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Automation of the ELISpot assay for high-throughput detection of antigen-specific T-cell responses

Almeida, C.M., Roberts, S.G., Laird, R., McKinnon, E., Ahmad, I., Pfafferott, K., Turley, J., Keane, N.M., Lucas, A.D., Rushton, B.C., Chopra, A., Mallal, S. and John, M. (2009) Automation of the ELISpot assay for high-throughput detection of antigen-specific T-cell responses. Journal of Immunological Methods, 344 (1). pp. 1-5.

Link to Published Version: http://dx.doi.org/10.1016/j.jim.2009.02.007
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Link to Published Version: http://www.ncbi.nlm.nih.gov/pmc/articles/PMC381852...
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Abstract

The enzyme linked immunospot (ELISpot) assay is a fundamental tool in cellular immunology, providing both quantitative and qualitative information on cellular cytokine responses to defined antigens. It enables the comprehensive screening of patient derived peripheral blood mononuclear cells to reveal the antigenic restriction of T-cell responses and is an emerging technique in clinical laboratory investigation of certain infectious diseases. As with all cellular-based assays, the final results of the assay are dependent on a number of technical variables that may impact precision if not highly standardised between operators. When studies that are large scale or using multiple antigens are set up manually, these assays may be labour intensive, have many manual handling steps, are subject to data and sample integrity failure and may show large inter-operator variability. Here we describe the successful automated performance of the interferon (IFN)-γ ELISpot assay from cell counting through to electronic capture of cytokine quantitation and present the results of a comparison between automated and manual performance of the ELISpot assay. The mean number of spot forming units enumerated by both methods for limiting dilutions of CMV, EBV and influenza (CEF)-derived peptides in six healthy individuals were highly correlated (r > 0.83, p < 0.05). The precision results from the automated system compared favourably with the manual ELISpot and further ensured electronic tracking, increased through-put and reduced turnaround time.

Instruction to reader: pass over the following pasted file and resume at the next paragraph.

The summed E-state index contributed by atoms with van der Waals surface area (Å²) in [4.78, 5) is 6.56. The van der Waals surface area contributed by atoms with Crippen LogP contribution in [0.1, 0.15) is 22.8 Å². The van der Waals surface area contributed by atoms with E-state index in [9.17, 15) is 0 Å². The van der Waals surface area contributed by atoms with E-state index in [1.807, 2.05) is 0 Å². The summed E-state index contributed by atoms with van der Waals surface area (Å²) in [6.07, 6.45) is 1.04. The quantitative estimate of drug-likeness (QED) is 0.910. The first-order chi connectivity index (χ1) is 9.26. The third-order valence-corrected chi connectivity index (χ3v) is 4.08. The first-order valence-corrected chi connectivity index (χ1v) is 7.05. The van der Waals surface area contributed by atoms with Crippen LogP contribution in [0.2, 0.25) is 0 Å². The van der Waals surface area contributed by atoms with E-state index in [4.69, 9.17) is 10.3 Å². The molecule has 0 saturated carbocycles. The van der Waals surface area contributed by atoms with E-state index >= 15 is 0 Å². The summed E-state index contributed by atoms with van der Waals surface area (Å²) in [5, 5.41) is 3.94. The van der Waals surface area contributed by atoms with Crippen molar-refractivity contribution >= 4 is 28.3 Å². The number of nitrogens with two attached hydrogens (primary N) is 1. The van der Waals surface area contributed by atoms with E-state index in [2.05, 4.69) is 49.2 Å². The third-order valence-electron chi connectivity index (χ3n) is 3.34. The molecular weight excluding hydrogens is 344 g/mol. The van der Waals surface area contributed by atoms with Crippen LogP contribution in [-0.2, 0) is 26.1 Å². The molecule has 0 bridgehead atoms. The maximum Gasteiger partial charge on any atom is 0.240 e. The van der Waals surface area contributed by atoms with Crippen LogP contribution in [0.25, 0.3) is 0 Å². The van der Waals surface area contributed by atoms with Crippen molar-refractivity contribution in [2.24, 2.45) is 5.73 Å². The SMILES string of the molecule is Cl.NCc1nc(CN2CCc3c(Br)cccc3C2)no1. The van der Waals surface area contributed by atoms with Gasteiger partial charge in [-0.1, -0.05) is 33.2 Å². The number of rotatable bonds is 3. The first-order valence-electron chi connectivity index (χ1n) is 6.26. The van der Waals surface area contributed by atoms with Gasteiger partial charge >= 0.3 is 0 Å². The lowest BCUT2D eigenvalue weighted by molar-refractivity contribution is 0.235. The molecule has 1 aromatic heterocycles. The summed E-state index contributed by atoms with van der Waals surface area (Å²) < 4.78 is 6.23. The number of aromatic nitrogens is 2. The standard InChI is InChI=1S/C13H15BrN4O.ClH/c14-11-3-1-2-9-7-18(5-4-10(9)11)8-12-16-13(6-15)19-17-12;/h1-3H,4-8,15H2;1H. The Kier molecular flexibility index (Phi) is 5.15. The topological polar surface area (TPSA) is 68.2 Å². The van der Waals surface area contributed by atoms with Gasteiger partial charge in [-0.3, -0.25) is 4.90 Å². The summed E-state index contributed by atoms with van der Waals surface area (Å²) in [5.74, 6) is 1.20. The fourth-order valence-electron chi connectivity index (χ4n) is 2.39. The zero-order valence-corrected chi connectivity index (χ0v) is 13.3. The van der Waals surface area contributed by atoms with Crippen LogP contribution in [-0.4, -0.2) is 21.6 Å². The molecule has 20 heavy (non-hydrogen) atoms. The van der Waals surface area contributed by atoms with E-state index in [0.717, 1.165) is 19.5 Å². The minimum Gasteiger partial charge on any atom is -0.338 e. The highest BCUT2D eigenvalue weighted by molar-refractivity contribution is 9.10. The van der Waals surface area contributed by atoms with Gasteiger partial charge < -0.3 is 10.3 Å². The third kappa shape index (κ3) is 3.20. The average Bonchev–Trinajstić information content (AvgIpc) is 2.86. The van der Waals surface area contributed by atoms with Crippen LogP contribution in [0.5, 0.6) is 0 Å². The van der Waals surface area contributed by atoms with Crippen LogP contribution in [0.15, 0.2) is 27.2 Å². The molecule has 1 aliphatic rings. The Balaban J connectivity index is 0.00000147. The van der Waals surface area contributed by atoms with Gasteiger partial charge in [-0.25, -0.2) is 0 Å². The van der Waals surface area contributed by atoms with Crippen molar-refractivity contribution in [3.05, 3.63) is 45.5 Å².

Publication Type: Journal Article
Murdoch Affiliation: Centre for Clinical Immunology and Biomedical Statistics
Publisher: Elsevier BV
Copyright: © 2009 Elsevier B.V.
URI: http://researchrepository.murdoch.edu.au/id/eprint/2834
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